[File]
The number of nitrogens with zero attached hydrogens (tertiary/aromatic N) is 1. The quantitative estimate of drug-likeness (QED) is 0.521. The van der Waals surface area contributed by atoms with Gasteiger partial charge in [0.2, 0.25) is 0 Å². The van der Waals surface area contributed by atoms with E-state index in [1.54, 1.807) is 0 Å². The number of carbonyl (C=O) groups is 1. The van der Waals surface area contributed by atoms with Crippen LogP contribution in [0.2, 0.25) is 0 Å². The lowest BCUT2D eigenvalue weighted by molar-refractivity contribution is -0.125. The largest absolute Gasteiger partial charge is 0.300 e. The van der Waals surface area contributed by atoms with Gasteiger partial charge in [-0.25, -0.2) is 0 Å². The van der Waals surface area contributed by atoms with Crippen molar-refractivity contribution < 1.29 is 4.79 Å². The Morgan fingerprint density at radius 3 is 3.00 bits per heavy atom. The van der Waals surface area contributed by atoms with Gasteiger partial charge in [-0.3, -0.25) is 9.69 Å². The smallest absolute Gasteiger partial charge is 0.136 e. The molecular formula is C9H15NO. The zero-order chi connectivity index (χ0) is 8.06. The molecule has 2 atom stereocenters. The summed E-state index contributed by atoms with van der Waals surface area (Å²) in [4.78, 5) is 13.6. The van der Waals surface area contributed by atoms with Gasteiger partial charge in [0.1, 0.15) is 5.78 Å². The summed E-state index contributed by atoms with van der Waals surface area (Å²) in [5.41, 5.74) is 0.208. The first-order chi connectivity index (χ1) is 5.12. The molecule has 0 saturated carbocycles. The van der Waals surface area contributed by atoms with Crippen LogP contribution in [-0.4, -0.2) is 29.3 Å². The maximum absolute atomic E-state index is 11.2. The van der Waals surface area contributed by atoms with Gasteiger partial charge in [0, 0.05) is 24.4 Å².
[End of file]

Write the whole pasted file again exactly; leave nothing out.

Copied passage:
The number of nitrogens with zero attached hydrogens (tertiary/aromatic N) is 1. The quantitative estimate of drug-likeness (QED) is 0.521. The van der Waals surface area contributed by atoms with Gasteiger partial charge in [0.2, 0.25) is 0 Å². The van der Waals surface area contributed by atoms with E-state index in [1.54, 1.807) is 0 Å². The number of carbonyl (C=O) groups is 1. The van der Waals surface area contributed by atoms with Crippen LogP contribution in [0.2, 0.25) is 0 Å². The lowest BCUT2D eigenvalue weighted by molar-refractivity contribution is -0.125. The largest absolute Gasteiger partial charge is 0.300 e. The van der Waals surface area contributed by atoms with Gasteiger partial charge in [-0.25, -0.2) is 0 Å². The van der Waals surface area contributed by atoms with Crippen molar-refractivity contribution < 1.29 is 4.79 Å². The Morgan fingerprint density at radius 3 is 3.00 bits per heavy atom. The van der Waals surface area contributed by atoms with Gasteiger partial charge in [-0.3, -0.25) is 9.69 Å². The smallest absolute Gasteiger partial charge is 0.136 e. The molecular formula is C9H15NO. The zero-order chi connectivity index (χ0) is 8.06. The molecule has 2 atom stereocenters. The summed E-state index contributed by atoms with van der Waals surface area (Å²) in [4.78, 5) is 13.6. The van der Waals surface area contributed by atoms with Gasteiger partial charge in [0.1, 0.15) is 5.78 Å². The summed E-state index contributed by atoms with van der Waals surface area (Å²) in [5.41, 5.74) is 0.208. The first-order chi connectivity index (χ1) is 5.12. The molecule has 0 saturated carbocycles. The van der Waals surface area contributed by atoms with Crippen LogP contribution in [-0.4, -0.2) is 29.3 Å². The maximum absolute atomic E-state index is 11.2. The van der Waals surface area contributed by atoms with Gasteiger partial charge in [0, 0.05) is 24.4 Å².